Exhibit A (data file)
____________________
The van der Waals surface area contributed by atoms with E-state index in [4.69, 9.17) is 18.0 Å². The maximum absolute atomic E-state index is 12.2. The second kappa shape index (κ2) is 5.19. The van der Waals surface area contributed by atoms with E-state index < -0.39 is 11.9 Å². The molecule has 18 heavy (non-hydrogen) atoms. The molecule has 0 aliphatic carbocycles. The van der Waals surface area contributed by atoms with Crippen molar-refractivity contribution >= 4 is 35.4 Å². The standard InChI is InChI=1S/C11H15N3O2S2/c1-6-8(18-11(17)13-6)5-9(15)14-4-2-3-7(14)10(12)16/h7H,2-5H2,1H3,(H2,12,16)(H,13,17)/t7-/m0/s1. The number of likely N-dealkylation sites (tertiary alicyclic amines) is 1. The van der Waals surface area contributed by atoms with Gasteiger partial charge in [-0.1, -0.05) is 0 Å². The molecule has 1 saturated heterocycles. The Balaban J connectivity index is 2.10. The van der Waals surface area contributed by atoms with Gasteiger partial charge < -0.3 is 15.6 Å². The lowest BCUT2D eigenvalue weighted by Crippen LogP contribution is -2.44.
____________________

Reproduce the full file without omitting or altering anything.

The van der Waals surface area contributed by atoms with E-state index in [4.69, 9.17) is 18.0 Å². The maximum absolute atomic E-state index is 12.2. The second kappa shape index (κ2) is 5.19. The van der Waals surface area contributed by atoms with E-state index < -0.39 is 11.9 Å². The molecule has 18 heavy (non-hydrogen) atoms. The molecule has 0 aliphatic carbocycles. The van der Waals surface area contributed by atoms with Crippen molar-refractivity contribution >= 4 is 35.4 Å². The standard InChI is InChI=1S/C11H15N3O2S2/c1-6-8(18-11(17)13-6)5-9(15)14-4-2-3-7(14)10(12)16/h7H,2-5H2,1H3,(H2,12,16)(H,13,17)/t7-/m0/s1. The number of likely N-dealkylation sites (tertiary alicyclic amines) is 1. The van der Waals surface area contributed by atoms with Gasteiger partial charge in [-0.1, -0.05) is 0 Å². The molecule has 1 saturated heterocycles. The Balaban J connectivity index is 2.10. The van der Waals surface area contributed by atoms with Gasteiger partial charge < -0.3 is 15.6 Å². The lowest BCUT2D eigenvalue weighted by Crippen LogP contribution is -2.44.